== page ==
Need to know
- 70% of CHOICE staff keep their tomato sauce in the fridge
- CHOICE experts disagree on where to store your sauce
- More than three-quarters of CHOICE staff choose squeezy bottles over glass bottles for their tomato sauce
Whether it's zig-zagged across a sausage sanga or squirted on a meat pie, tomato sauce is the perfect accompaniment to many a great Australian culinary staple.
But once you've finished dousing your food in its sweet-savoury goodness, where should you put it – in the fridge, or the cupboard? We investigated this vital question to help you get a fair shake of the sauce bottle.
What the experts say
We asked two CHOICE experts for their opinion on the best place to keep tomato sauce, and they came back with quite different answers.
Fiona Mair, our kitchen expert, is all about the fridge (despite being raised in a cupboard-storing family).
"I grew up with the tomato sauce in the cupboard. But I now keep it in the fridge once opened, especially if I don't use it often," she says.
"In my opinion it's less runny in the fridge. If the weather is hot the sauce becomes runny when stored in the cupboard."
Tomato sauce is high enough in sugar and salt (preserving agents) that it's shelf stable, even when opened, provided you don't introduce contaminants.Ashley Iredale, CHOICE fridge expert
But Ashley Iredale, our fridge expert, disagrees (and has a conspiracy theory to share).
"There's a rumour that the 'refrigerate after opening' is more about marketing than food safety – if it's in the door of your fridge it's in your face all the time, but in the cupboard it's hidden away," he says.
"Tomato sauce is high enough in sugar and salt (preserving agents) that it's shelf stable, even when opened, provided you don't introduce contaminants."
Don't forget to clean the nozzle or top of the bottle after use as the exposed sauce can grow bacteriaFiona Mair, CHOICE kitchen expert
Contaminants are one thing our experts do agree on.
"Don't forget to clean the nozzle or top of the bottle after use as the exposed sauce can grow bacteria and contaminate the sauce," says Fiona.
CHOICE staff vote
We asked CHOICE tomato sauce lovers where they keep their favourite condiment, and the majority of respondents were firmly in the fridge camp. All up, 71.64% of respondents said that tomato sauce definitely goes in the fridge, while 22.39% said it belongs in the cupboard. (And 4.48% said they don't use the stuff.)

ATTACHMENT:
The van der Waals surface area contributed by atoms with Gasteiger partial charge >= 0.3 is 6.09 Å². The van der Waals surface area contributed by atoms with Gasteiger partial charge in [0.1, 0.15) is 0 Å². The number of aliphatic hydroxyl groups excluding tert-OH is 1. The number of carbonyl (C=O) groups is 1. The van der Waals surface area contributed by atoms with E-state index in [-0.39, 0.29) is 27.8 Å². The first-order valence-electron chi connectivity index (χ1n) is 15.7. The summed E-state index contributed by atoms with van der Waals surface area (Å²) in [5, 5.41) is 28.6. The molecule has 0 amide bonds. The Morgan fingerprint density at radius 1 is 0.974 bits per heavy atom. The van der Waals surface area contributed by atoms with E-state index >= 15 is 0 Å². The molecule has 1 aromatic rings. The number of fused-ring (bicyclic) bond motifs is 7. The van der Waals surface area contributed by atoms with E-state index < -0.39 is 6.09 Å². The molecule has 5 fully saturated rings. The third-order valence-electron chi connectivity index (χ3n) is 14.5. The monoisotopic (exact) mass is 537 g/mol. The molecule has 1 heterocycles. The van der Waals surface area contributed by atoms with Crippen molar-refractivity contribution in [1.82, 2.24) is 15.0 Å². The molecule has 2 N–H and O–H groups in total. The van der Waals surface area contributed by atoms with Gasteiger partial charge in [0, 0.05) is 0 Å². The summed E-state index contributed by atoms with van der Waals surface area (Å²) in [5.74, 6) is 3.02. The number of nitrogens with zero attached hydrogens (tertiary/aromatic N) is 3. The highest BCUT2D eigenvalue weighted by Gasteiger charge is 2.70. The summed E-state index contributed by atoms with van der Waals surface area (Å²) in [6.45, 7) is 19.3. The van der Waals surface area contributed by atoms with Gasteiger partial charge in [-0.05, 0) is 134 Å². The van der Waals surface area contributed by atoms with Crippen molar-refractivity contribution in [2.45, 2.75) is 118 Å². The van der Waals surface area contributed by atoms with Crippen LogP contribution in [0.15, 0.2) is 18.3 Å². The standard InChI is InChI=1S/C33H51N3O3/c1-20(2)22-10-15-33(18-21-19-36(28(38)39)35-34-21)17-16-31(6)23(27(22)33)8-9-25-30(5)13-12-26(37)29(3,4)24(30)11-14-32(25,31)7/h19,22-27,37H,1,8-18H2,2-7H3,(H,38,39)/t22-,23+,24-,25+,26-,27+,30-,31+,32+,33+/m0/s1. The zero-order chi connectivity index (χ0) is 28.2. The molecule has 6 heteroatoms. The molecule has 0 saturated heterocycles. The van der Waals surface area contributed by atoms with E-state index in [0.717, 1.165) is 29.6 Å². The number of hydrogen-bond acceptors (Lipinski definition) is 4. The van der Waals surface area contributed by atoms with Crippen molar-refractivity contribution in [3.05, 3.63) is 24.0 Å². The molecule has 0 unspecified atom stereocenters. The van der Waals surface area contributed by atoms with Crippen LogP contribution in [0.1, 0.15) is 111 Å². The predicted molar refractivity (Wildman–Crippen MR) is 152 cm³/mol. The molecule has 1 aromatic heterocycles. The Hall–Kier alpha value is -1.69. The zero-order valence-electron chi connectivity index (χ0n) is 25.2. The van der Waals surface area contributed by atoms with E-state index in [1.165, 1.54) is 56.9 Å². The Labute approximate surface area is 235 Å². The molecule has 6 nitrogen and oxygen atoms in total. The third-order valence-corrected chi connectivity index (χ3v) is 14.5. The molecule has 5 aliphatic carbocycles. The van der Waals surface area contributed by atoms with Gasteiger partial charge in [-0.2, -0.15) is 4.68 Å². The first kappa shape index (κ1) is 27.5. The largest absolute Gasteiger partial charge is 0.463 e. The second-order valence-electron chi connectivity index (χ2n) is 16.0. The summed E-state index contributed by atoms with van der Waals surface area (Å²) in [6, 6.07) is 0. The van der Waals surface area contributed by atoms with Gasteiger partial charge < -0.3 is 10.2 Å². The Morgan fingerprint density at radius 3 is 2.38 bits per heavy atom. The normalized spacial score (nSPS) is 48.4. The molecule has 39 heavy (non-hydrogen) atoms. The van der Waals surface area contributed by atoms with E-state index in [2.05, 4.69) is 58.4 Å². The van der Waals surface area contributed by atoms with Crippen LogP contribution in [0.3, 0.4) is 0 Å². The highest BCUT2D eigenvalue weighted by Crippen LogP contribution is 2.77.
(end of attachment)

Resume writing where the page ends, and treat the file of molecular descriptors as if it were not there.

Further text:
Those in Team Fridge had put quite some thought into their decision:
- "When we were growing up, my brother believed that an additional function of tomato sauce was to cool down too-hot food for safe consumption. So the fridge was obviously the place to keep it."
- It looks like we have a lot of rule-followers here at CHOICE: we received many responses along the lines of, "It says to refrigerate after opening on the bottle".
- Food safety tends to be the most common concern among fridge-storers: "Common sense (and having worked in a microscopy research facility) tells me that microorganisms on food grow faster in warmer environments," wrote one staff member.
- Another said: "Grew up with sauce in the pantry no problems, but the cooler temp in the fridge should theoretically slow down bacteria growth… plus, it's what the label says!"
The cooler temp in the fridge should theoretically slow down bacteria growth… plus, it's what the label says!
Only two Team Cupboard members shared their reasoning for not storing their sauce in the fridge, but like those from Team Fridge, their decisions were clearly made after considerable thought.
It's just sugar and salt and vinegar; surely that can't go bad
"I don't want the temperature to interfere with the flavour of my pie. Unless the pie is too hot and the sauce can cool it down. It's just sugar and salt and vinegar; surely that can't go bad," said the first respondent.
The second shared just one reason, and it's a good one: "Cold sauce is a crime."
Squeeze or shake?
We also polled CHOICE staff on what kind of vessel they prefer for their tomato sauce, and once again there was a clear winner: more than three-quarters of people said they prefer the humble plastic squeezy bottle rather than glass.
The germophobes were well represented in the squeezy bottle camp, with one respondent saying, "The smaller opening and not sticking tools into a jar hopefully keeps the above-mentioned microorganisms to a minimum."
But others had purely hedonistic reasons for going squeezy: "Easier to get that last drop of tomatoey goodness."
Stock images: Getty, unless otherwise stated.